The International Union of Operating Engineers Locals 14 and 15 reached new three-year deals late yesterday with contractor associations, avoiding a strike that may have brought city construction to an abrupt halt, Crain’s reported.
Louis Coletti, president of the Building Trades Employers’ Association said the unions “made major adjustments” in order to facilitate a deal though details of the agreements were not immediately available. Operating engineers put a “substantial offer” on the table, according to one labor source.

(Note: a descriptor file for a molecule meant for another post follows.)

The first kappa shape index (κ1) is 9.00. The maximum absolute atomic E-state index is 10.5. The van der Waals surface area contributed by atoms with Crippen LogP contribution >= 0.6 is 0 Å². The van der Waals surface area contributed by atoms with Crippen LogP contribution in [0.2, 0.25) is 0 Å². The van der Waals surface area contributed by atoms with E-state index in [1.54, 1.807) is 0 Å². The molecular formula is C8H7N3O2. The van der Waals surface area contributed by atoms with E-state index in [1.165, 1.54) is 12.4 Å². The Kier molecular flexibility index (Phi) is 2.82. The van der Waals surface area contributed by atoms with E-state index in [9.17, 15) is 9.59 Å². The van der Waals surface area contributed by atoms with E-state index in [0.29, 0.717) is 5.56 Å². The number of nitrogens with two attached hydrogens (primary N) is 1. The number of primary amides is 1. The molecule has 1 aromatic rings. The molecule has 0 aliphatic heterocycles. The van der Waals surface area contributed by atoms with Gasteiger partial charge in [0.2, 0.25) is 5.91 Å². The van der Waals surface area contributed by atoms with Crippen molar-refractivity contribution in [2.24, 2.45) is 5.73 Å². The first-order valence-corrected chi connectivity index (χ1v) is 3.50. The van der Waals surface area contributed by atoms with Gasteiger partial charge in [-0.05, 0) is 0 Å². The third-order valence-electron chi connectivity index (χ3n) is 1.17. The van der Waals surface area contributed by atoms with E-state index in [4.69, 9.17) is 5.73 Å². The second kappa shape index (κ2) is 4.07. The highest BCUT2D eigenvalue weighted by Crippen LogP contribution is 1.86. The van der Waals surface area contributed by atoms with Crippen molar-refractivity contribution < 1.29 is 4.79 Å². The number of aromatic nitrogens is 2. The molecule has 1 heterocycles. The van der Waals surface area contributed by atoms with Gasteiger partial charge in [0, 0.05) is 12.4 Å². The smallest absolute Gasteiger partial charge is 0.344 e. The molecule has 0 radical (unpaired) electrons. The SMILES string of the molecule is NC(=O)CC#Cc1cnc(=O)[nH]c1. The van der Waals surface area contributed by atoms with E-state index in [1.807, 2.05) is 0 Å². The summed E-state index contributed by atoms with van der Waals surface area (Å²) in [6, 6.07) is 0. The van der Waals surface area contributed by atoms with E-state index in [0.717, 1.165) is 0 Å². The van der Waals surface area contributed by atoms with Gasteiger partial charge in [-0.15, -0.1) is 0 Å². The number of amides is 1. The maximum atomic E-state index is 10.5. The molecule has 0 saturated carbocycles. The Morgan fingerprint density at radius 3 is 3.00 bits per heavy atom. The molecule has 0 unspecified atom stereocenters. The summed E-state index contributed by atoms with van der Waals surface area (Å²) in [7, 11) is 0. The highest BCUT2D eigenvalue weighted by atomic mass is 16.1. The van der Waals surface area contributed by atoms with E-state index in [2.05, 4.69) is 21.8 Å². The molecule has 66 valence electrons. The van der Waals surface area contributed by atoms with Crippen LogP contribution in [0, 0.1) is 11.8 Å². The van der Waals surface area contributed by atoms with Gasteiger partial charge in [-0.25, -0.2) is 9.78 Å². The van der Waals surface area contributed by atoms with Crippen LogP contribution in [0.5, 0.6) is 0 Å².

Had a strike happened, it would have idled more than 11,000 workers at private-sector jobs, according to the Real Estate Board of New York.
“No one wins with a prolonged strike,” the New York Building Congress said in a statement. “Workers lose paychecks. Contractors lose jobs and developable sites sit idle. Our nascent economic recovery comes to a screeching halt, and the industry is set back by years.”
Concrete workers and bricklayers are still negotiating, according to Crain’s. Unionized carpenters are expected to have their current agreement extended beyond the deadline as court proceedings continue. [Crain’s]